If you are going to go to a reformed Baptist school, I would recommend you pick up Sam Waldron's exposition of the 1689 London Baptist Confession.

    Next, i would begin reading some of the class materials at TNARS (The North American Reformed Seminary), go to RTS and listen to some of their recorded lectures.

    Finally, I would begin reading and digesting Romans. Buy a couple of very good commentaries and breathe in that book for the next few months. If you want another book, I would also work on the Gospel of John and Deuteronomy.

    Finally, I would spend extra time in the practice of the spiritual disciplines. Seminary work is very cognitive but students often starve themselves of a healthy spiritual life when in Seminary. Engage in the whole of the spiritual disciplines and get in a practice as the rigors of seminary can take a toll on you spiritually.
     
  10. Siberian

    Siberian
    Expand Collapse
    New Member

    Joined:
    Nov 20, 2007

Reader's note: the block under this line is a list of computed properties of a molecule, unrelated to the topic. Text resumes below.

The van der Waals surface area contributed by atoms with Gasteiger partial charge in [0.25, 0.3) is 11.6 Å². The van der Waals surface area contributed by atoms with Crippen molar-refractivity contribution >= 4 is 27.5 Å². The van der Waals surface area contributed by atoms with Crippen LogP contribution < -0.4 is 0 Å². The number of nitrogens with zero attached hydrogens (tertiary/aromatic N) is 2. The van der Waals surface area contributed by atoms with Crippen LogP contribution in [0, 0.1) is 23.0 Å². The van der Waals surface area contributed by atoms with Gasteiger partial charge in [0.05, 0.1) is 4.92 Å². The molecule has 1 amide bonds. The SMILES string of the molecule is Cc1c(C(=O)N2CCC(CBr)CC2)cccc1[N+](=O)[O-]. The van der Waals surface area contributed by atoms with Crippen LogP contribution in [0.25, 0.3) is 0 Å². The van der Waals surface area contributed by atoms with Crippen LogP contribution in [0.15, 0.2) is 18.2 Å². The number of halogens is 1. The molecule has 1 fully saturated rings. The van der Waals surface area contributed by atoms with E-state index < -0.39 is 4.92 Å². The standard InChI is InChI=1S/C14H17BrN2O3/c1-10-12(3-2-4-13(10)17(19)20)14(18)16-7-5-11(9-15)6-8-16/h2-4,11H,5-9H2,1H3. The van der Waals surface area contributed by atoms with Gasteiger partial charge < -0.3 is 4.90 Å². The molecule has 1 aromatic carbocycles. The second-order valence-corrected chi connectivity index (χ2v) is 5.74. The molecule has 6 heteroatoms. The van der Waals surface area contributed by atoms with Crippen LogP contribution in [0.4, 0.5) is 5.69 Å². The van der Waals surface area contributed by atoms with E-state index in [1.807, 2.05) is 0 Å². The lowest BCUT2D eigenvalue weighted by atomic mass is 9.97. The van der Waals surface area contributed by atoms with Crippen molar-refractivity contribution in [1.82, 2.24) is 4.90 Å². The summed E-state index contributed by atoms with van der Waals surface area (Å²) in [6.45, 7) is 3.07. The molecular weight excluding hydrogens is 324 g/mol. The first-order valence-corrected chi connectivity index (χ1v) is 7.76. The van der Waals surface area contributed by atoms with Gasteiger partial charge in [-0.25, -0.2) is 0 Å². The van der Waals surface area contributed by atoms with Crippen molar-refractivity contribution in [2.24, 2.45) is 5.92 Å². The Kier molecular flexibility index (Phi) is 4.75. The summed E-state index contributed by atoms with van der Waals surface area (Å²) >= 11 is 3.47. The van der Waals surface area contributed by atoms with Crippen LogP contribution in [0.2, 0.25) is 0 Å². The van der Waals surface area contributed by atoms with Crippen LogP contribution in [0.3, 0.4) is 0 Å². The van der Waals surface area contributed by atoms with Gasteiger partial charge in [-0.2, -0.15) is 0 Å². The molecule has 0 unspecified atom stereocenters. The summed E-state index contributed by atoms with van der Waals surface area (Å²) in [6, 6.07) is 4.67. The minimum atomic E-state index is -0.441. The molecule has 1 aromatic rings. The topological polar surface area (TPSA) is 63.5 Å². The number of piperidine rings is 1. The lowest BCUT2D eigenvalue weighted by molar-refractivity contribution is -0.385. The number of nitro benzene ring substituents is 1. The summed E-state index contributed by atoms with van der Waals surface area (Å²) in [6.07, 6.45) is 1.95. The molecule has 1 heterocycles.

Messages:
    288
    Likes Received:
    0
    Hmm. If I were you I would do three things with the free semester.

    1. Buy a good, readable English grammar and beef up my writing skills.

    2. Buy a style guide (the style your seminary requires - i.e. Turabian, etc.) and figure out how to make cover pages, TOC, footnotes, etc. This is especially important if it has been a while since you have written a paper.

    3. Beef up my reading habits by reading as much as possible, choosing books that are helpful and pleasurable. You will be reading a ton over the next three years, and you won't get to select the majority of your reading material.